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Rimas J. Orentas, Ph.D.

Portait Photo of Rimas Orentas
Pediatric Oncology Branch
Immunology Section
Associate Scientist
Center for Cancer Research
National Cancer Institute
Building 10 - Hatfield CRC, Room 1-3840
Bethesda, MD 20892-1104


Rimas received his B.S. in Microbiology from the University of Maryland, College Park and his Ph.D. from The Johns Hopkins University School of Medicine, Department of Pharmacology and Molecular Sciences. After post-doctoral studies and appointment as a Research Associate in the Johns Hopkins Oncology Center, he joined the faculty of the Medical College of Wisconsin where he rose to the rank of Associate Professor in the Department of Pediatrics, Section of Hematology-Oncology with joint appointments in the Department of Medicine and the Department of Microbiology and Molecular Genetics. Rimas was then recruited to Lentigen, Corp., in Gaithersburg, MD where he served as director of Oncology and Biological Therapeutics, focusing on lentivirus-based gene therapy for monogenic disorders, engineering of hematopoietic stem cells, and generation of tumor-specific T cell effector populations. Rimas joined the Pediatric Oncology Branch in 2009, where he continues his work on the engineering of T lymphocytes for the adoptive immunotherapy of cancer.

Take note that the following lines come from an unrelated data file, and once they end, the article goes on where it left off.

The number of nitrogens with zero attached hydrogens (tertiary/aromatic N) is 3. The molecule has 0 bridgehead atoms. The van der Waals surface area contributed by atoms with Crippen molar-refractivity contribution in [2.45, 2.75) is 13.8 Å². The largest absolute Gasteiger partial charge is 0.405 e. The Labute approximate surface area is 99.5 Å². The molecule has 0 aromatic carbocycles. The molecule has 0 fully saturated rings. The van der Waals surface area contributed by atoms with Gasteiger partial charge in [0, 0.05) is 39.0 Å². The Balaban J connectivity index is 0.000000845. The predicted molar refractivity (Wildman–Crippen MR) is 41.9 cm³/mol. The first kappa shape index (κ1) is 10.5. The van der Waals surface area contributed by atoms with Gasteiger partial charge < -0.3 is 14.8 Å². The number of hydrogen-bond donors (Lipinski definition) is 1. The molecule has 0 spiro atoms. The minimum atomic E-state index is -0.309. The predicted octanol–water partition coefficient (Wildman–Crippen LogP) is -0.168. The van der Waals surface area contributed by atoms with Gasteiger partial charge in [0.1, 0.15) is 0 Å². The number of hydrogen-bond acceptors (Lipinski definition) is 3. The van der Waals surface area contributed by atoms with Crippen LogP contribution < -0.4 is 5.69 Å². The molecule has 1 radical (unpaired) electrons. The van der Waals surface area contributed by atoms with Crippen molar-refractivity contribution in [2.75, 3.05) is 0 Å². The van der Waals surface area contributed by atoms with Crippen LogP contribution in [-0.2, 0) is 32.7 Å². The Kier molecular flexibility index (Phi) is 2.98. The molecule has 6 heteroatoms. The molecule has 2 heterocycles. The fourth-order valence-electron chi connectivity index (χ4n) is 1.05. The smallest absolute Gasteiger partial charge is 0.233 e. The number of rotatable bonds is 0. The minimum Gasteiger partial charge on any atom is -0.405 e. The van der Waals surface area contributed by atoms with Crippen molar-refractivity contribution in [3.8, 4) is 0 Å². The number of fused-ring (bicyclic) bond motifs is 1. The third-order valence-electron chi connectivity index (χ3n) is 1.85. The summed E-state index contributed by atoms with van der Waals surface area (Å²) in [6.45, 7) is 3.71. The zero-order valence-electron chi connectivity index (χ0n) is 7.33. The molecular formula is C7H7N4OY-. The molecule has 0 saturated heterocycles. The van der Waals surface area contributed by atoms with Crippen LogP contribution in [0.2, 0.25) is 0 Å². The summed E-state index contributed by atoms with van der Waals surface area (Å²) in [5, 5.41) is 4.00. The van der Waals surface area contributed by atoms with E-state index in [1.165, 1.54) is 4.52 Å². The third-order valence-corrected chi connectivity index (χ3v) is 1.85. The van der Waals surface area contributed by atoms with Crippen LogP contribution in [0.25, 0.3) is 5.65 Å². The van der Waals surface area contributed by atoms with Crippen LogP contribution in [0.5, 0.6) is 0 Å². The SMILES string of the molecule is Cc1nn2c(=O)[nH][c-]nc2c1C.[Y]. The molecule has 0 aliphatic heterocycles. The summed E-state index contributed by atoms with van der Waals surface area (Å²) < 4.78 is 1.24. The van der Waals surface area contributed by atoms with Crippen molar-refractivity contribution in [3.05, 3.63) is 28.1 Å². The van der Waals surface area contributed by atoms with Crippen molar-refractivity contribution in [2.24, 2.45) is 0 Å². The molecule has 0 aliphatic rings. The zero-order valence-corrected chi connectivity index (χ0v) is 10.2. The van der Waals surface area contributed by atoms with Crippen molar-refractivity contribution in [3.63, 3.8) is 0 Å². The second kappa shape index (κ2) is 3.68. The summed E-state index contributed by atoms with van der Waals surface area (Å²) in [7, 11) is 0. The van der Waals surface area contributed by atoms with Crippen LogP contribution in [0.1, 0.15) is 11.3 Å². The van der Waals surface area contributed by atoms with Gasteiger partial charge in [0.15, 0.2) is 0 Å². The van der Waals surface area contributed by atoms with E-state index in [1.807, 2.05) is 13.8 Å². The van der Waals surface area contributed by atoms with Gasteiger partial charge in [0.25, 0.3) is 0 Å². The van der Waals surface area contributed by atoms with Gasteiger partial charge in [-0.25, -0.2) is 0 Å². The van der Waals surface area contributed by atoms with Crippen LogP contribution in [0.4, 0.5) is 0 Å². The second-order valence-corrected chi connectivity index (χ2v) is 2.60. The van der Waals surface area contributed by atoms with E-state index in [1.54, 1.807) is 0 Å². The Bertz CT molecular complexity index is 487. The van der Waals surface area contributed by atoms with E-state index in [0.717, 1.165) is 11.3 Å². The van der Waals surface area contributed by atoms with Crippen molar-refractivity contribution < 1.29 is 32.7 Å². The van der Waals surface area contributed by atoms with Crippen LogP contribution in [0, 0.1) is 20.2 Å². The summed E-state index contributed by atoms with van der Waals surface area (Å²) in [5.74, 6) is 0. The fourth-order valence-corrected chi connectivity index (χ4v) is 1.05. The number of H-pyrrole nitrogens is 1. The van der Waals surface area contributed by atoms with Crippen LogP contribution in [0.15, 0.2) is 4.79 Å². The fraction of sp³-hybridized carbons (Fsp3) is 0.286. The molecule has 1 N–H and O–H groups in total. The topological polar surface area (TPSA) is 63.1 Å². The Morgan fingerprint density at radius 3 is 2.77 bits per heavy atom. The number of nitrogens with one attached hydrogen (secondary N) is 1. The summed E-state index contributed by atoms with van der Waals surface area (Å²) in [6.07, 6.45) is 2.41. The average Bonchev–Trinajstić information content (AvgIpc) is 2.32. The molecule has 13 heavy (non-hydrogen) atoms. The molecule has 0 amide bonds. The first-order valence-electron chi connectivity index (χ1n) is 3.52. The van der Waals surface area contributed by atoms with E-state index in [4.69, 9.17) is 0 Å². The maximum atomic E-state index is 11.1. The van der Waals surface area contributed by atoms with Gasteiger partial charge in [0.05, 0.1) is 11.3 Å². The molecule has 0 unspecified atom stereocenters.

My interest is the immunotherapy of cancer. Bioinformatic approaches are being developed to identify antigenic targets that are uniquely or over-expressed on pediatric tumors and leukemias. To date this has primarily focused on gene expression profiling, but we are now incorporating next-generation sequencing technologies to more fully describe the landscape available for immune targeting.

Focusing on known targets (such as the antigens GD2, ALK, or CD22), as well as new targets we have identified, we then design unique binding sequences that can then be engineered into chimeric antigen receptors (CARs). T cells transduced with genetic vectors to express CARs are being evaluated for their potential in the adoptive immunotherapy of cancer. How best to engineer T lymphocytes to express CARs and the biology of genetically engineered T cells in vitro and in in vivo model systems of disease are all used to gauge the translational potential of the therapeutic CAR structures generated.

This page was last updated on 7/14/2014.